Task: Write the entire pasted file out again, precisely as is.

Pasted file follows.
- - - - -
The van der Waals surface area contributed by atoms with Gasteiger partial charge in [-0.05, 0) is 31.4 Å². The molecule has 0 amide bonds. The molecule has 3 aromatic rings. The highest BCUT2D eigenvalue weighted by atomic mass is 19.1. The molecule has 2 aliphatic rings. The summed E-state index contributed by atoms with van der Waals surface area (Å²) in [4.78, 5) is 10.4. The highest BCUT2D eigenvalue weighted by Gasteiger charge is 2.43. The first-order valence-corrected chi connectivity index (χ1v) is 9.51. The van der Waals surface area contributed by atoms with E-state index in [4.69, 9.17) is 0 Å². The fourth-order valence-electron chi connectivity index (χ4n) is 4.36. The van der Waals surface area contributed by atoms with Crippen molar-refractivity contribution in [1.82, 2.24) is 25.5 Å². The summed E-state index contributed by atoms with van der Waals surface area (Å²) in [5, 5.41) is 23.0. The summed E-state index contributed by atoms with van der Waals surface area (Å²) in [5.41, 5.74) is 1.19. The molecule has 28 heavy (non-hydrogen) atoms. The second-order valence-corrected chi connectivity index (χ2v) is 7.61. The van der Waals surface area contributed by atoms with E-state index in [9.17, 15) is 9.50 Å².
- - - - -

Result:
The van der Waals surface area contributed by atoms with Gasteiger partial charge in [-0.05, 0) is 31.4 Å². The molecule has 0 amide bonds. The molecule has 3 aromatic rings. The highest BCUT2D eigenvalue weighted by atomic mass is 19.1. The molecule has 2 aliphatic rings. The summed E-state index contributed by atoms with van der Waals surface area (Å²) in [4.78, 5) is 10.4. The highest BCUT2D eigenvalue weighted by Gasteiger charge is 2.43. The first-order valence-corrected chi connectivity index (χ1v) is 9.51. The van der Waals surface area contributed by atoms with E-state index in [4.69, 9.17) is 0 Å². The fourth-order valence-electron chi connectivity index (χ4n) is 4.36. The van der Waals surface area contributed by atoms with Crippen molar-refractivity contribution in [1.82, 2.24) is 25.5 Å². The summed E-state index contributed by atoms with van der Waals surface area (Å²) in [5, 5.41) is 23.0. The summed E-state index contributed by atoms with van der Waals surface area (Å²) in [5.41, 5.74) is 1.19. The molecule has 28 heavy (non-hydrogen) atoms. The second-order valence-corrected chi connectivity index (χ2v) is 7.61. The van der Waals surface area contributed by atoms with E-state index in [9.17, 15) is 9.50 Å².